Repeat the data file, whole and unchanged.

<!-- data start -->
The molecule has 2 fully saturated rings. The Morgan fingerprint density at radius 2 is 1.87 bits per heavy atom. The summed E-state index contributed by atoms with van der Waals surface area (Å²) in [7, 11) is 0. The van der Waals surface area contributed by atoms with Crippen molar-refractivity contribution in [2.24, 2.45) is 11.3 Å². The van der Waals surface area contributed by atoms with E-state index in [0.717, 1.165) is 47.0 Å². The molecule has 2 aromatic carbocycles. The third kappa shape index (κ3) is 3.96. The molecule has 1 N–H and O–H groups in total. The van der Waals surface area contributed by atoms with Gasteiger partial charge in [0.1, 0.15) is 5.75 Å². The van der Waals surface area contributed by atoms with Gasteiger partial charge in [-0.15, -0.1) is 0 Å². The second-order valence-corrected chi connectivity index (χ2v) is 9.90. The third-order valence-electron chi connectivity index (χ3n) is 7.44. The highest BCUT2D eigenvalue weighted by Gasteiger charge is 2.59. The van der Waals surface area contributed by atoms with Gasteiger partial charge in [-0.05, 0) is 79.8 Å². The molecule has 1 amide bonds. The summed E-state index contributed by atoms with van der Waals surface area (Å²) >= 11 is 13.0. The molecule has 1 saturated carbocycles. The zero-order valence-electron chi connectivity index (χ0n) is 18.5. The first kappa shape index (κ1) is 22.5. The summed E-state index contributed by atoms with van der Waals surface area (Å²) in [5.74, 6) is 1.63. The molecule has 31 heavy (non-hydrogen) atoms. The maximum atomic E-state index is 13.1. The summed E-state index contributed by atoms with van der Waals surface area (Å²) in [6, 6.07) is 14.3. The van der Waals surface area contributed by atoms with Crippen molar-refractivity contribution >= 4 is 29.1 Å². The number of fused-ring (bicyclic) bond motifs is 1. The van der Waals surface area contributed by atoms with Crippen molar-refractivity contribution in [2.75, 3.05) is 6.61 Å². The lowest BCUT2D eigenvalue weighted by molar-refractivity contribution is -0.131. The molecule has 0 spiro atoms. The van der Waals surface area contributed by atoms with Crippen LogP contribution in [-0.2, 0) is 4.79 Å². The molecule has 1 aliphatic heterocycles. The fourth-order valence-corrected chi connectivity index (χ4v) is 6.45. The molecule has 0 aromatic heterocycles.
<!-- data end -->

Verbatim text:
The molecule has 2 fully saturated rings. The Morgan fingerprint density at radius 2 is 1.87 bits per heavy atom. The summed E-state index contributed by atoms with van der Waals surface area (Å²) in [7, 11) is 0. The van der Waals surface area contributed by atoms with Crippen molar-refractivity contribution in [2.24, 2.45) is 11.3 Å². The van der Waals surface area contributed by atoms with E-state index in [0.717, 1.165) is 47.0 Å². The molecule has 2 aromatic carbocycles. The third kappa shape index (κ3) is 3.96. The molecule has 1 N–H and O–H groups in total. The van der Waals surface area contributed by atoms with Gasteiger partial charge in [0.1, 0.15) is 5.75 Å². The van der Waals surface area contributed by atoms with Gasteiger partial charge in [-0.15, -0.1) is 0 Å². The second-order valence-corrected chi connectivity index (χ2v) is 9.90. The third-order valence-electron chi connectivity index (χ3n) is 7.44. The highest BCUT2D eigenvalue weighted by Gasteiger charge is 2.59. The van der Waals surface area contributed by atoms with Gasteiger partial charge in [-0.05, 0) is 79.8 Å². The molecule has 1 amide bonds. The summed E-state index contributed by atoms with van der Waals surface area (Å²) >= 11 is 13.0. The molecule has 1 saturated carbocycles. The zero-order valence-electron chi connectivity index (χ0n) is 18.5. The first kappa shape index (κ1) is 22.5. The summed E-state index contributed by atoms with van der Waals surface area (Å²) in [5.74, 6) is 1.63. The molecule has 31 heavy (non-hydrogen) atoms. The maximum atomic E-state index is 13.1. The summed E-state index contributed by atoms with van der Waals surface area (Å²) in [6, 6.07) is 14.3. The van der Waals surface area contributed by atoms with Crippen molar-refractivity contribution >= 4 is 29.1 Å². The number of fused-ring (bicyclic) bond motifs is 1. The van der Waals surface area contributed by atoms with Crippen molar-refractivity contribution in [2.75, 3.05) is 6.61 Å². The lowest BCUT2D eigenvalue weighted by molar-refractivity contribution is -0.131. The molecule has 0 spiro atoms. The van der Waals surface area contributed by atoms with Crippen LogP contribution in [-0.2, 0) is 4.79 Å². The molecule has 1 aliphatic heterocycles. The fourth-order valence-corrected chi connectivity index (χ4v) is 6.45. The molecule has 0 aromatic heterocycles.